The Lighter Side of Owning a Ferrari

 

 

 

Poetry     by john babos (up)

 

            When I attended the Formula 1 race at Indianapolis this past June, I had the pleasure of meeting and talking with author Bert Levy.  Many of you may be familiar with Mr. Levy as the author of the Open Road fictional trilogy which consist of “The Last Open Road,” “Montezuma’s Ferrari,” and “The Fabulous Trash Wagon.”  As I spoke to Mr. Levy he told me tales of women, cars, how to deal with my brother-in-law, and finally his poetry.  In fact, through the discussion he told me that he is probably the only automotive poet in the country. 

On the drive back from Indy, my partner Roger, a diehard McLaren fan was naturally rather distraught about the F1 race, the drivers, and the season. He was so disappointed that he felt it prudent to keep our speed below 45 mph, trying in a way to emulate the McLaren drivers Kimi Räikkönen and David Coulthard.  I realized it was going to be a long and boring ride home. There were endless miles of corn fields and wheat fields, an emotionally distraught F1 fan about to convert to NASCAR, and only 16 hours of driving left. It was then that I began thinking about the conversation between Burt and myself. Burt said he was probably the only automotive poet in the country. “Heck, I could do that,” I thought.  Maybe I might even corner the market before Burt gets a foothold. After all, I had all of Missouri and Kansas to demonstrate my ability to master iambic pentameter and onomatopoeia. So, as I listened to a country western radio station playing the old tune “The Streets of Laredo,” my creative juices began to flow.  So here ya go Burt Levy, eat your heart out.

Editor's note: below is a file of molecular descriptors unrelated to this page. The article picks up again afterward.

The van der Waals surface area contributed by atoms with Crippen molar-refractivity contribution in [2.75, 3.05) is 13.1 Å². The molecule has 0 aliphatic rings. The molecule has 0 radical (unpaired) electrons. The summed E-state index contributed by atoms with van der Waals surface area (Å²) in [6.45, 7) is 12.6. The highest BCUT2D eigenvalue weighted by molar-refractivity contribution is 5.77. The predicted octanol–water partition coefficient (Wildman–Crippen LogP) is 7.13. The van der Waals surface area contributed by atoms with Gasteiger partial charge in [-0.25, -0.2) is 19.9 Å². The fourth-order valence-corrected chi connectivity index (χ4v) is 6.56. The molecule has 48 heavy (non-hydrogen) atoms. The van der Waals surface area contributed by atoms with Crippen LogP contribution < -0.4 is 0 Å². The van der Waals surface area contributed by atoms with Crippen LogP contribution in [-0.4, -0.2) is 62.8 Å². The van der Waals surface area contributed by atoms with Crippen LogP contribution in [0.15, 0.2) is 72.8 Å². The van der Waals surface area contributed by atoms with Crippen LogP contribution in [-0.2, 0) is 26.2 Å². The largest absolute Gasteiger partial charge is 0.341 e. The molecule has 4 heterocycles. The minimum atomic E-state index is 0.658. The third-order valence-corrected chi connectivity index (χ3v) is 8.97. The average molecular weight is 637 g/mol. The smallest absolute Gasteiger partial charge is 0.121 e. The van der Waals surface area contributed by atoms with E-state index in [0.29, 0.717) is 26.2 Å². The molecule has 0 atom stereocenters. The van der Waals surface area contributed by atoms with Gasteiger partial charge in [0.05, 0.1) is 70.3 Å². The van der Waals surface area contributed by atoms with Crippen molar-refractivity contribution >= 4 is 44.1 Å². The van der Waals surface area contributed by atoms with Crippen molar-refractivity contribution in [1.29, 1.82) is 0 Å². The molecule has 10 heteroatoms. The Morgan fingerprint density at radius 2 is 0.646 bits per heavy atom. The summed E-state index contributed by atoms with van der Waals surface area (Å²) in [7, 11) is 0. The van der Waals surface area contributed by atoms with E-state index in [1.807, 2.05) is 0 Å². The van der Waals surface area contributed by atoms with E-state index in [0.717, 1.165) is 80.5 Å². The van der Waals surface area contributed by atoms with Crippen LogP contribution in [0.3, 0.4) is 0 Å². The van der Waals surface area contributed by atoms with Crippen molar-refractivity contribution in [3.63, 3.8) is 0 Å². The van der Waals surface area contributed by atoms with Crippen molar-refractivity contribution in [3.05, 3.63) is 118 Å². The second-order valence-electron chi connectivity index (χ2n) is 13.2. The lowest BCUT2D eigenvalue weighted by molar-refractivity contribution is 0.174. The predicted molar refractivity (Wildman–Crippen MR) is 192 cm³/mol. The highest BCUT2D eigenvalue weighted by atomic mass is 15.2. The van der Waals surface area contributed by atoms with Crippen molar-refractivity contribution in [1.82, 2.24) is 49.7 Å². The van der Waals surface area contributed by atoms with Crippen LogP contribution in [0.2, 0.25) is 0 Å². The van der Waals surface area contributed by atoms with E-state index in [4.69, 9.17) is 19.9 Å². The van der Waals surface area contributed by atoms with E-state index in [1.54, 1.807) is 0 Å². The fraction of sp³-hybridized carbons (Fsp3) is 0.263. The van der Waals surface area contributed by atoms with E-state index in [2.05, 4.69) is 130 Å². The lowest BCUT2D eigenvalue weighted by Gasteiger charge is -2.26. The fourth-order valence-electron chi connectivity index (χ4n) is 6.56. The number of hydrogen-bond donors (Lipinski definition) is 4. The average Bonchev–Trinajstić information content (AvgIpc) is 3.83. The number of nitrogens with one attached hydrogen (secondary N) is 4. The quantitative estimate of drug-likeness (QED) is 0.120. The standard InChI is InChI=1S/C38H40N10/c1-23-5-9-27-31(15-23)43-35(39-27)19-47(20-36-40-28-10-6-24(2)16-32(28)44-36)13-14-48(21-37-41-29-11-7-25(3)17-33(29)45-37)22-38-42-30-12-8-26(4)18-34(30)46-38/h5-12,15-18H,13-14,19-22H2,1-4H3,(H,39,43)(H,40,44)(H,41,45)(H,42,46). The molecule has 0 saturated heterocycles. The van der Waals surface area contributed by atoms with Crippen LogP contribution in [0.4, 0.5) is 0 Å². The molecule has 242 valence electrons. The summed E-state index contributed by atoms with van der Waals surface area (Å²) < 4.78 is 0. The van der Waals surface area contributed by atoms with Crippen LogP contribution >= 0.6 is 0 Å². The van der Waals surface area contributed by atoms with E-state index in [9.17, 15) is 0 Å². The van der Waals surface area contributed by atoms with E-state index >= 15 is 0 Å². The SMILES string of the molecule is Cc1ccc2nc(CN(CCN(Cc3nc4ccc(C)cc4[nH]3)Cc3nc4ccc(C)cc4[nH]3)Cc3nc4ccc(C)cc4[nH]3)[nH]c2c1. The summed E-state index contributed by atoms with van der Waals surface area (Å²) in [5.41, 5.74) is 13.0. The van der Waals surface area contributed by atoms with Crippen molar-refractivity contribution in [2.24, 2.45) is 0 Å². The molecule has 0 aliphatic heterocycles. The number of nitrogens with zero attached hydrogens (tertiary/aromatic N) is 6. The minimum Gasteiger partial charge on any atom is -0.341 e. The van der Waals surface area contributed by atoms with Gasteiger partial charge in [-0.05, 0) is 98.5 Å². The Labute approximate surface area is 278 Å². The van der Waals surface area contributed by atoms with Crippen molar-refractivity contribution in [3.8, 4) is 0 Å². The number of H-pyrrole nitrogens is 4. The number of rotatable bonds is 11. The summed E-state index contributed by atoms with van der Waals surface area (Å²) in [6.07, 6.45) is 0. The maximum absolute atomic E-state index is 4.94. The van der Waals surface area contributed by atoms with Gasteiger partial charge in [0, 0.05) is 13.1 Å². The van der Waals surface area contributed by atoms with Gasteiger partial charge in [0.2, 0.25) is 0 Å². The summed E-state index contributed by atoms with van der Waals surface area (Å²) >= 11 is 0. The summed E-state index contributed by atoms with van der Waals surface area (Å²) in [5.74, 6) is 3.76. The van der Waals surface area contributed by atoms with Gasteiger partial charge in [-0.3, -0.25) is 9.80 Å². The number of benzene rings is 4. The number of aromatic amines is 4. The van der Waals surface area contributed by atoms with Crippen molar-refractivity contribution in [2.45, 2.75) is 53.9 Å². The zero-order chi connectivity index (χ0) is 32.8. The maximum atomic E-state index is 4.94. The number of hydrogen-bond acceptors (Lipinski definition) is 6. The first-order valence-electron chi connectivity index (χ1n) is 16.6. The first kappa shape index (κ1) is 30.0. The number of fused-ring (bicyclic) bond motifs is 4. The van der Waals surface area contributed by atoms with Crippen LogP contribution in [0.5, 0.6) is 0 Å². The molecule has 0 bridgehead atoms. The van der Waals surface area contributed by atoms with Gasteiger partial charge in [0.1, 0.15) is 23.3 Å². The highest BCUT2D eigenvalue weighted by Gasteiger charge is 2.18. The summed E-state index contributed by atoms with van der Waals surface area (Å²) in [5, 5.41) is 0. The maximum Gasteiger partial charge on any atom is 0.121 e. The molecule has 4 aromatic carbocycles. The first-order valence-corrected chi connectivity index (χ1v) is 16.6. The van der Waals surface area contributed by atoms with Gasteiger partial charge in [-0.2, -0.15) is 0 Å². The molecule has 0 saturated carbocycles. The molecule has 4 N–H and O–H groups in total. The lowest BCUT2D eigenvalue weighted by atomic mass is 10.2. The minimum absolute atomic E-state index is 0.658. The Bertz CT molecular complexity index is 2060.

As I was a washing my little Ferrari

I scrubbed and I rubbed till my elbows both hurt

            And try as I might to wash my white Ferrari

I couldn’t help notice the clusters of dirt

 

             I continued washing my little Ferrari

I swore that I’d clean up my little white car

            And after inspecting the doors and the fenders

I couldn’t help notice the sticky black tar

 

            I ran to the store to buy stronger detergent

I knew I would need a more powerful soap

            But after five hours of serious scrubbing

Getting the tar off was way beyond hope

 

             I continued with scraping the front of the bumpers

I saw how the bugs had been seriously squashed

            It was then I decided to drive to the city

And pay someone else to have my Ferrari washed.

Ending # 1:  WOW! That’s really good! No Great!  (Look forward to more poetry from me in upcoming issues of the Ferrari News Letter).

Ending # 2: Yeah, Burt Levy is the only American automotive poet, for pity’s sake stop!

 

Ferrari Club Members, vote for your favorite ending.

 

 

 

 

john babos